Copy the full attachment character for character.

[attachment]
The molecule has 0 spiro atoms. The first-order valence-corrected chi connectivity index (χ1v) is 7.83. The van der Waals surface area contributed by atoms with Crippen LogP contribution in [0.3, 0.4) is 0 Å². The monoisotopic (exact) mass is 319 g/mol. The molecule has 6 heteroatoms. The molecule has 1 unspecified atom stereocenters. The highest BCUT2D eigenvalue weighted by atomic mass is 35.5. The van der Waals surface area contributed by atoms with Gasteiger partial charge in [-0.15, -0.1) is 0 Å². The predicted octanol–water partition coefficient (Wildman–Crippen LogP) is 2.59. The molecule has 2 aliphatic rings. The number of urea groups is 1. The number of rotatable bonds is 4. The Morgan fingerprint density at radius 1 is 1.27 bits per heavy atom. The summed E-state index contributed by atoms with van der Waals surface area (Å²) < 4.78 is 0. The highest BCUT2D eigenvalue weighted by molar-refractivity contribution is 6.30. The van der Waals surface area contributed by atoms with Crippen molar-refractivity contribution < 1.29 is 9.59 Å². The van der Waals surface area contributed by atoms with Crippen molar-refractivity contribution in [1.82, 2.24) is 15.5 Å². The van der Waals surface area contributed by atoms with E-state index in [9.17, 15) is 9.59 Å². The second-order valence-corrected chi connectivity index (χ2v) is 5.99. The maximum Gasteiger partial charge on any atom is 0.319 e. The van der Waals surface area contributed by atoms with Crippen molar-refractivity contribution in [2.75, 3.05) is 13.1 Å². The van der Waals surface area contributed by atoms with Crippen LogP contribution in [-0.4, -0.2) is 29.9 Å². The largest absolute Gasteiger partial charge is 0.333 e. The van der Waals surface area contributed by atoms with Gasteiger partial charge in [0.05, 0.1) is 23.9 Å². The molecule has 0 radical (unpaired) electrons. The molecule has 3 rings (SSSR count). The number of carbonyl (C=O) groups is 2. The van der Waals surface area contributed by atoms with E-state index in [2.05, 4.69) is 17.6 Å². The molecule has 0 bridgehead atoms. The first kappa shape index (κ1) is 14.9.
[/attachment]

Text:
The molecule has 0 spiro atoms. The first-order valence-corrected chi connectivity index (χ1v) is 7.83. The van der Waals surface area contributed by atoms with Crippen LogP contribution in [0.3, 0.4) is 0 Å². The monoisotopic (exact) mass is 319 g/mol. The molecule has 6 heteroatoms. The molecule has 1 unspecified atom stereocenters. The highest BCUT2D eigenvalue weighted by atomic mass is 35.5. The van der Waals surface area contributed by atoms with Gasteiger partial charge in [-0.15, -0.1) is 0 Å². The predicted octanol–water partition coefficient (Wildman–Crippen LogP) is 2.59. The molecule has 2 aliphatic rings. The number of urea groups is 1. The number of rotatable bonds is 4. The Morgan fingerprint density at radius 1 is 1.27 bits per heavy atom. The summed E-state index contributed by atoms with van der Waals surface area (Å²) < 4.78 is 0. The highest BCUT2D eigenvalue weighted by molar-refractivity contribution is 6.30. The van der Waals surface area contributed by atoms with Crippen molar-refractivity contribution < 1.29 is 9.59 Å². The van der Waals surface area contributed by atoms with Crippen molar-refractivity contribution in [1.82, 2.24) is 15.5 Å². The van der Waals surface area contributed by atoms with E-state index in [9.17, 15) is 9.59 Å². The second-order valence-corrected chi connectivity index (χ2v) is 5.99. The maximum Gasteiger partial charge on any atom is 0.319 e. The van der Waals surface area contributed by atoms with Crippen molar-refractivity contribution in [2.75, 3.05) is 13.1 Å². The van der Waals surface area contributed by atoms with Crippen LogP contribution in [-0.4, -0.2) is 29.9 Å². The largest absolute Gasteiger partial charge is 0.333 e. The van der Waals surface area contributed by atoms with Gasteiger partial charge in [0.05, 0.1) is 23.9 Å². The molecule has 0 radical (unpaired) electrons. The molecule has 3 rings (SSSR count). The number of carbonyl (C=O) groups is 2. The van der Waals surface area contributed by atoms with E-state index in [2.05, 4.69) is 17.6 Å². The molecule has 0 bridgehead atoms. The first kappa shape index (κ1) is 14.9.